Shares of Taiwanese firm HTC have jumped after it announced a global patent settlement with Apple.
On Saturday, Apple and HTC announced that they had settled a long-running patent dispute that began in 2010. The two firms have signed a 10-year licence agreement for using each other's patents and dismissed their ongoing cases, effectively being the first mobile giants to end a notable patent dispute.
HTC's shares shot up seven per cent this morning to T$241.50 (£5.24). However, analysts say that although the licensing deal is beneficial, it will only provide a short term boost, with HTC's future success depending on whether it can develop new handsets that are able to compete with market leaders Samsung and Apple.
"HTC is pleased to have resolved its dispute with Apple, so HTC can focus on innovation instead of litigation," said Peter Chou, the head of HTC in a statement after the settlement.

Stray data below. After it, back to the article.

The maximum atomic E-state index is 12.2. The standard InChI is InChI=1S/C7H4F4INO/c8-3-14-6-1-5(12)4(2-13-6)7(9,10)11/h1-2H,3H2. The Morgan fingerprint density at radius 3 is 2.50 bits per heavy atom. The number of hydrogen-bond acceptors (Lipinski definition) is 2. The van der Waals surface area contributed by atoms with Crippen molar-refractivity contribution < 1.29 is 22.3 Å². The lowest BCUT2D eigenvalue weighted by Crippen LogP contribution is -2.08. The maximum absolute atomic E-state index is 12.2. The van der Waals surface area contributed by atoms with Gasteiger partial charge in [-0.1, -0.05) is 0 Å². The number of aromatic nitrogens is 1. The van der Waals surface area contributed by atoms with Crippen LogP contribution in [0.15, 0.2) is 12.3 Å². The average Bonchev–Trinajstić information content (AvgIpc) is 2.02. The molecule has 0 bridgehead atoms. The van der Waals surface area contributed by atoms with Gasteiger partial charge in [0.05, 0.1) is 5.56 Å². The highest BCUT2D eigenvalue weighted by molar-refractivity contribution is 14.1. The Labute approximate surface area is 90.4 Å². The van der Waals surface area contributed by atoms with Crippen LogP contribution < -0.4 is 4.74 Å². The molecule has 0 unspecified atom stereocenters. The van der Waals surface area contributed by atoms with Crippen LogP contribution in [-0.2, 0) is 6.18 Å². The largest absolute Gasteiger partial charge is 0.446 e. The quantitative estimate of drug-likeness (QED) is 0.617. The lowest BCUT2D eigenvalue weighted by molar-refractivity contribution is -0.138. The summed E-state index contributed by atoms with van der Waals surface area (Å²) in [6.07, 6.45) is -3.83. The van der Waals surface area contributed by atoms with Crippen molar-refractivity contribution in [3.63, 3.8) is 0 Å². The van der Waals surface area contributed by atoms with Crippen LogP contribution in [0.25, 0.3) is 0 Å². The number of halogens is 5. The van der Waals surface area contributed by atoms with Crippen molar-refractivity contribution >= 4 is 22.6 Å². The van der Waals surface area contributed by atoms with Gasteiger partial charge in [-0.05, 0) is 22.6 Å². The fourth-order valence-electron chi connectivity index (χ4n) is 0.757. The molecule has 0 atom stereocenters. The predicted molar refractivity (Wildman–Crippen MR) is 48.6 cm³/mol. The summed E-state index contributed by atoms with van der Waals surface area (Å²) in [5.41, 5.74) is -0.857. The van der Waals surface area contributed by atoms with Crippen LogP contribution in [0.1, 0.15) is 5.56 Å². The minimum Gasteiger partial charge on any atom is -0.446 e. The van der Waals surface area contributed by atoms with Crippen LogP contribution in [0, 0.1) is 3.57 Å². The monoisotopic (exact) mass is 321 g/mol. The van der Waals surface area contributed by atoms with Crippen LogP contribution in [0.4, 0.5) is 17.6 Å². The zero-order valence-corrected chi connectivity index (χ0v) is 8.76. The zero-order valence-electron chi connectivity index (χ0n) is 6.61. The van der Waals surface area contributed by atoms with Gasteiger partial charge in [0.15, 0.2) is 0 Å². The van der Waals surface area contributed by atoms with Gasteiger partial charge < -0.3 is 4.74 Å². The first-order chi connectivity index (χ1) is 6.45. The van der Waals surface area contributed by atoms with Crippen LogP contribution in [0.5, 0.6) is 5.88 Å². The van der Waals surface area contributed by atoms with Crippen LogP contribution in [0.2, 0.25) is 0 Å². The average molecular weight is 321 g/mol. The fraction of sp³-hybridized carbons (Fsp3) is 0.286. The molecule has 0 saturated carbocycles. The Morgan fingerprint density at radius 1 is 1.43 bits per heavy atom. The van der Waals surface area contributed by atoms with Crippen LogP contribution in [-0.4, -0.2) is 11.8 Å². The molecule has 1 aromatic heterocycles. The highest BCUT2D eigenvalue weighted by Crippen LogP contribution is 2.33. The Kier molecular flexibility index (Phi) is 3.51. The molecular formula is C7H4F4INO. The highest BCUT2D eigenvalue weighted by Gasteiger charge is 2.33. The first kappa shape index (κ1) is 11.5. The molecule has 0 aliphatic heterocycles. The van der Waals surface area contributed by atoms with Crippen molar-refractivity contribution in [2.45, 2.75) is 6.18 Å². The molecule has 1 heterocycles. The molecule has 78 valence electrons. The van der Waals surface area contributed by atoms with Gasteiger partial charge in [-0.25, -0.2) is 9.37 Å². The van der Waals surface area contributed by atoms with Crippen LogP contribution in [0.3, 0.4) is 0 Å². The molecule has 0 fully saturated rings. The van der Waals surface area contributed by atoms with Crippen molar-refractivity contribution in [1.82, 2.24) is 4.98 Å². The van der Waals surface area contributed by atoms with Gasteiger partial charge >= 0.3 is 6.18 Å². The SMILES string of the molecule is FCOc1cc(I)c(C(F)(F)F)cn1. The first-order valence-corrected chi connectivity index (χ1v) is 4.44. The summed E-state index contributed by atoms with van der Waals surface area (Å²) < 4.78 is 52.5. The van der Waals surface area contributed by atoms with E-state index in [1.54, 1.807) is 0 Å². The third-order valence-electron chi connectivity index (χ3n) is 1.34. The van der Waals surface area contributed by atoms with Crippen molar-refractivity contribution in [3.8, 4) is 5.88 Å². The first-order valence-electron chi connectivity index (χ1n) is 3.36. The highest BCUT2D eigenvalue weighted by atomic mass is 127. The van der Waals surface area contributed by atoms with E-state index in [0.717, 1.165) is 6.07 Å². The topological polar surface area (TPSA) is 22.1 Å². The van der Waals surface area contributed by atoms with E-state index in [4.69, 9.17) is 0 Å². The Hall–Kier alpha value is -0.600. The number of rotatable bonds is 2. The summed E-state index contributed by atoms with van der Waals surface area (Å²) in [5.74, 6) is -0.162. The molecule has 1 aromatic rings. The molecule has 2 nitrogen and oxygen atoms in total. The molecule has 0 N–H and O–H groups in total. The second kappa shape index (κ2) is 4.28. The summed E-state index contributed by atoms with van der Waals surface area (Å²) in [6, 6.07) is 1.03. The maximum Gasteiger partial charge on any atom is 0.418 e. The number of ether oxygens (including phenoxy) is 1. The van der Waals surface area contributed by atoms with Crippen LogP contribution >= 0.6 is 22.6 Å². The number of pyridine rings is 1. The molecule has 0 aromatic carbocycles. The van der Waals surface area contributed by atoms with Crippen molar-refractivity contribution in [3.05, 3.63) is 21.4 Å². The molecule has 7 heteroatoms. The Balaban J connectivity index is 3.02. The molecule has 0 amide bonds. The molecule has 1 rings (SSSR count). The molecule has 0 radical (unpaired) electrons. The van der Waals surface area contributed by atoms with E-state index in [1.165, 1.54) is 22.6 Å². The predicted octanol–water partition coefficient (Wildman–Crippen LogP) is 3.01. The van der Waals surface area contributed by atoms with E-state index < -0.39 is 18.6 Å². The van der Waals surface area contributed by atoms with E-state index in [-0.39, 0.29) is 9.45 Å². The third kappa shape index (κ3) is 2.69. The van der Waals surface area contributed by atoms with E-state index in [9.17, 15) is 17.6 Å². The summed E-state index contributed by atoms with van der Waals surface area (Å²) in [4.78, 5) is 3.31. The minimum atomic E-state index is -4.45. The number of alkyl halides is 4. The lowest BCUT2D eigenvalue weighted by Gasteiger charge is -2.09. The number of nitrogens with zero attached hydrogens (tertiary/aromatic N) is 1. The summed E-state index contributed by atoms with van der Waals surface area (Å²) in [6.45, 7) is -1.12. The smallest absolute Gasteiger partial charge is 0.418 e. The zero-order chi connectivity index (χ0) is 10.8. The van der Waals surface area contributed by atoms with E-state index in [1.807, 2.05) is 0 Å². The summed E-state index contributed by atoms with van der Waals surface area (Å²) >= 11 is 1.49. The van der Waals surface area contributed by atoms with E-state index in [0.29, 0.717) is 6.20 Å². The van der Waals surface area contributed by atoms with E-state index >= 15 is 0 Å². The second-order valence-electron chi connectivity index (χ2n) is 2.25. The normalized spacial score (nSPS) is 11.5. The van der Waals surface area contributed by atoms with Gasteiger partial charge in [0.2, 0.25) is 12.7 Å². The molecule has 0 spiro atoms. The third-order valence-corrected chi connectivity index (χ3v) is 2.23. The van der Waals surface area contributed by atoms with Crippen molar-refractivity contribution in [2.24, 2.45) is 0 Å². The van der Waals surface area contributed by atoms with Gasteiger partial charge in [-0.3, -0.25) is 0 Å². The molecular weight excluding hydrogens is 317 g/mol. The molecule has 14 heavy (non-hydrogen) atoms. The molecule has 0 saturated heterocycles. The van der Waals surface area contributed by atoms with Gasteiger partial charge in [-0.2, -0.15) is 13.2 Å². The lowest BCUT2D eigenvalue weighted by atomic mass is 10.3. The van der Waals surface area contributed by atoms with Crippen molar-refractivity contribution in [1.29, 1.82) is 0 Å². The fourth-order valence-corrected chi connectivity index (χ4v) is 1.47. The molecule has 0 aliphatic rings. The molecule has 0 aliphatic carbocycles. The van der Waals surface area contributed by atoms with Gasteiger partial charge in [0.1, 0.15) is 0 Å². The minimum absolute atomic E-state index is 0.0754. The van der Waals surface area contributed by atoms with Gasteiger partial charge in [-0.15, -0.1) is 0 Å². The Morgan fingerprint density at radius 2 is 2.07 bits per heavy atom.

Despite enjoying early success, HTC has struggled to compete in the smartphone market since 2011, when its sales began to decline sharply as consumers switched to flagship handsets like Apple's iPhone 4 and Samsung's Galaxy range. Last month, the firm announced a 79 per cent fall in profits since last year.
It is hoping to claw back some of its former glory and match some of the success of its rivals with the HTC Windows 8X and 8S, which run on the recently launched Windows Phone 8 operating system.
Apple sued HTC in 2010, accusing the Taiwanese firm of infringing on its patented technology. The case is considered Apple's first major legal attack against Google's Android platform. In recent years the tech giant has gone after the likes of Samsung and Motorola in courtrooms across the world.